At Yule this year, we focused on setting intent for this journey. We aren't being shy about what we want. Ideally, we'd find someone else (or a couple) to join our family. Someone who could drive and fill in some of the other gaps in our life would turn something that is great into something even bigger. I don't think we're unicorn hunting, at least not in a bad way. We have the experience with polyamory to navigate another relationship. We have the time and energy to make it work. And we have the experience changing and growing to adapt our lives to someone else. we have a lot to offer: experience in the art of happiness, art of love, and in manifesting what we seek. We're not afraid to reach out and accept the gifts the universe offers. We are constantly growing and teaching, and can offer that. Somewhere out there, there's someone for which this could be a great deal. We aren't going to find them (and they aren't going to find us) unless we try. And so we set intent and asked our gods and goddesses to help us.

Beyond our family, we seek tribe. We'd like to find a community to belong to. Probably a relatively kinky, love and sex positive community. We haven't managed to find that in Massachusetts. There is kink and sex positivity in surrounding states, and it appears to be emerging a bit here. I haven't found the kind of connection between that and spirituality I've found elsewhere. Also, this keeps pushing further away from the city, and our lack of driving impacts things.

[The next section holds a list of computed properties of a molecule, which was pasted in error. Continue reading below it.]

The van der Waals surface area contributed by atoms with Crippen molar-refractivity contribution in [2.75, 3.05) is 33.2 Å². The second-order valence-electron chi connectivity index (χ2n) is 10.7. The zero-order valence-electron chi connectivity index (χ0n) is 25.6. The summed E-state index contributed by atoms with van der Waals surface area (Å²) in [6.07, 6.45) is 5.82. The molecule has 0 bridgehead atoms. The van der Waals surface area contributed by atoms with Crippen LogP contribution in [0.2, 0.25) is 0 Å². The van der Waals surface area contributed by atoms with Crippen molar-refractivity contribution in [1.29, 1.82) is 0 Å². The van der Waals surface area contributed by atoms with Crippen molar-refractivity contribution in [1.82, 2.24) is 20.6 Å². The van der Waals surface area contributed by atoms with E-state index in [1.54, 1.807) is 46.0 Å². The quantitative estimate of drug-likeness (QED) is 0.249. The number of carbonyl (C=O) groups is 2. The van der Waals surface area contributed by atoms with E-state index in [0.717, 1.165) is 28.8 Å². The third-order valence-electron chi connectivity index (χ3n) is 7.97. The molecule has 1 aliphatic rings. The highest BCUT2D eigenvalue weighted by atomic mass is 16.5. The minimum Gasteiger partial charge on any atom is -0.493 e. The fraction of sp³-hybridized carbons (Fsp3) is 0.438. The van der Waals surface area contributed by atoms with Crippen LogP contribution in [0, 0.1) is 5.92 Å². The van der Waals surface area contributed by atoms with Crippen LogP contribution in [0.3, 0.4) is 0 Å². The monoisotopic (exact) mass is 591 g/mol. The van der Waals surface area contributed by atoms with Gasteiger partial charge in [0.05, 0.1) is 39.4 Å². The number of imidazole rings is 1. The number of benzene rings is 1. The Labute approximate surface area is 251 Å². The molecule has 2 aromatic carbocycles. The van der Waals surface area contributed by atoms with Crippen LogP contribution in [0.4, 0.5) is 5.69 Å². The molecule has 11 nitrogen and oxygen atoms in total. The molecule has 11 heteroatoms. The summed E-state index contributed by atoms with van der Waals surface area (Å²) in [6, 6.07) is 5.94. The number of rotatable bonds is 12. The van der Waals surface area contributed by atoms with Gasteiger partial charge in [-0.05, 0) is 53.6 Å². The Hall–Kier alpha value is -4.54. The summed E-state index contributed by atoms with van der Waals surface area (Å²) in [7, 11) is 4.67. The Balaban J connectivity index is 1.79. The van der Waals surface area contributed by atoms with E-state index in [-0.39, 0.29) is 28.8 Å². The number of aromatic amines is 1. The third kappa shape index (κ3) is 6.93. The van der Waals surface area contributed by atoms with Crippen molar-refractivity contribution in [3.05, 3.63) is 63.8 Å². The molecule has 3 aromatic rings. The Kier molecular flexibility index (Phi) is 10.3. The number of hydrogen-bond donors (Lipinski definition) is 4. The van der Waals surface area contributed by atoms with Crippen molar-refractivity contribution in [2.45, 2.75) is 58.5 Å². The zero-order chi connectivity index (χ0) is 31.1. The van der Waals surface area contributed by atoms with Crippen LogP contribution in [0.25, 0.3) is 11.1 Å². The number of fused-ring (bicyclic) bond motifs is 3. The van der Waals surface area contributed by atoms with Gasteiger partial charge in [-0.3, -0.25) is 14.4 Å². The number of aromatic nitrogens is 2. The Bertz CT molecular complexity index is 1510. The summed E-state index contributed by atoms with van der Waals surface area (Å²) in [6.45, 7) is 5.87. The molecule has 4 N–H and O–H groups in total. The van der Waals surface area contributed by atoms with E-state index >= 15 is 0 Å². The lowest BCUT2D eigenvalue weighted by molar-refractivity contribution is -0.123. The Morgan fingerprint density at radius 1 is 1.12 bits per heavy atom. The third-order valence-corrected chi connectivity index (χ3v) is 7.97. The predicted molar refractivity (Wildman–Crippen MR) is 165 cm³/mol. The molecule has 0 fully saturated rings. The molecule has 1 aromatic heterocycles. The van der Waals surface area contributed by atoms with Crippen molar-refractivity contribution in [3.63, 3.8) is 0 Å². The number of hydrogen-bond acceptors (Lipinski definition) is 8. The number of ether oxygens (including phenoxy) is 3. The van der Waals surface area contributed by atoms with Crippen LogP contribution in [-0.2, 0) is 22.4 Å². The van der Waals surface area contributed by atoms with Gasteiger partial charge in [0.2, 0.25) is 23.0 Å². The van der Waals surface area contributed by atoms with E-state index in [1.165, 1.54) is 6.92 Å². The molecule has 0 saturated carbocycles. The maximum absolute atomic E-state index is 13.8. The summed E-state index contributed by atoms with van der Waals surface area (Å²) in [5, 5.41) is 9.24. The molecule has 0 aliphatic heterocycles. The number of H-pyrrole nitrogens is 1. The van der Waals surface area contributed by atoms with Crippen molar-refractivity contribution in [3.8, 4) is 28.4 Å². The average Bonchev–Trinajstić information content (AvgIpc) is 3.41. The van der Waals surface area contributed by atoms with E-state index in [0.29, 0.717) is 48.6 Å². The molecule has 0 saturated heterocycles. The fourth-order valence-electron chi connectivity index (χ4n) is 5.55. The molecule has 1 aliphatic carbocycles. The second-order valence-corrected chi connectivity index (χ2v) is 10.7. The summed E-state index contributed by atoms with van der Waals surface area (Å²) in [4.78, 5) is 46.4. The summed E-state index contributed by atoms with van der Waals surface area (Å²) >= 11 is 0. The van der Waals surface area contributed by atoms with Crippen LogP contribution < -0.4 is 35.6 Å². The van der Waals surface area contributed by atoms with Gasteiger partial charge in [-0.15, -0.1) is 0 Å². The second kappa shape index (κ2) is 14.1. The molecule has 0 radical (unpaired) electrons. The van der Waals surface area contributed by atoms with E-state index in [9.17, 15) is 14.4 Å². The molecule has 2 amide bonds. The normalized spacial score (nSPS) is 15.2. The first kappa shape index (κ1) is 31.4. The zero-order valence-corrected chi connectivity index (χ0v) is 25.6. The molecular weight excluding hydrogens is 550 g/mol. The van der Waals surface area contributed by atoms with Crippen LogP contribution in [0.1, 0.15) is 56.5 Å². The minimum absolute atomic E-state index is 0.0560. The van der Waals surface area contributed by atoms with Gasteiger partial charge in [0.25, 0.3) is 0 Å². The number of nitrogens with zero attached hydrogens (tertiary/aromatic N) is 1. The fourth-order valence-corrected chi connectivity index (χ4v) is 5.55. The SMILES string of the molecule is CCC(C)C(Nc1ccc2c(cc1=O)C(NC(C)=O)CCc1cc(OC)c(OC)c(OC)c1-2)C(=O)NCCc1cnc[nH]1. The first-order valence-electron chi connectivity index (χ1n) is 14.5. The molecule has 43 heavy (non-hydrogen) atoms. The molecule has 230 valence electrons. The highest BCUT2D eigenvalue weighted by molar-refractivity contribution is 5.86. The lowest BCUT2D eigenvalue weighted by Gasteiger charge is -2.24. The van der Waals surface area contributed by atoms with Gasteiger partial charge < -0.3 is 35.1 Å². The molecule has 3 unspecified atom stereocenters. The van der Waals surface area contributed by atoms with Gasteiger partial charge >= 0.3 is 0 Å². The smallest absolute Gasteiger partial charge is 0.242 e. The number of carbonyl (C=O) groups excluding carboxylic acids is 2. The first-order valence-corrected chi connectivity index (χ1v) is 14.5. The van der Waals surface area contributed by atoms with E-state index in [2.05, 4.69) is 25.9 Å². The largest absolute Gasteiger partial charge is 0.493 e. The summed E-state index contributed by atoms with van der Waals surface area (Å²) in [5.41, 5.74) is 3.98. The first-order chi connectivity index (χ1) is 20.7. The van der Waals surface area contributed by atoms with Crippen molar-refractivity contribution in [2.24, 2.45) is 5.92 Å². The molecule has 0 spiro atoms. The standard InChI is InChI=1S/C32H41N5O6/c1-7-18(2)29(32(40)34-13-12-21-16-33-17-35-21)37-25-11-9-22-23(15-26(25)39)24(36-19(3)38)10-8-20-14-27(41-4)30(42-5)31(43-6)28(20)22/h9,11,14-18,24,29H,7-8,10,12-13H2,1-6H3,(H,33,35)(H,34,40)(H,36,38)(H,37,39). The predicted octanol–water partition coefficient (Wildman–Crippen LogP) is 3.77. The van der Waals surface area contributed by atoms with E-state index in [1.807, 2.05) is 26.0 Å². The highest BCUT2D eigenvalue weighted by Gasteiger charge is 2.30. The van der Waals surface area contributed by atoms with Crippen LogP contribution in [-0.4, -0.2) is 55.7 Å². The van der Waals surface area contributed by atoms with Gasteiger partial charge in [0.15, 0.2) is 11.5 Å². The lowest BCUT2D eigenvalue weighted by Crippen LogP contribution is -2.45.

We've been drawn to Boulder Colorado, and that may be where we end up.

But the first step is healing enough for us to connect with our desires and what the universe will manifest. The pandemic has taken its toll, and we aren't ready for that. Yule is a time of rebirth---a time when we can rekindle the spark of life within ourselves. What better to do that after the cold, dark times of 2020, than starting 2021 in the literal sun of Hawaii. So, as is proper, magic spirals around reality, and we embark on a spiritual and literal adventure. First Hawaii, then the rest of our lives.

This year the power is at Samhain; the sabbat falls on a full moon. So it is a time of magic both in this world and the next; a time when the veil between is weak at a time when magic is strong in this world. Perhaps at a time when the wisdom of those who went before (and shall come again) can guide us in working real change.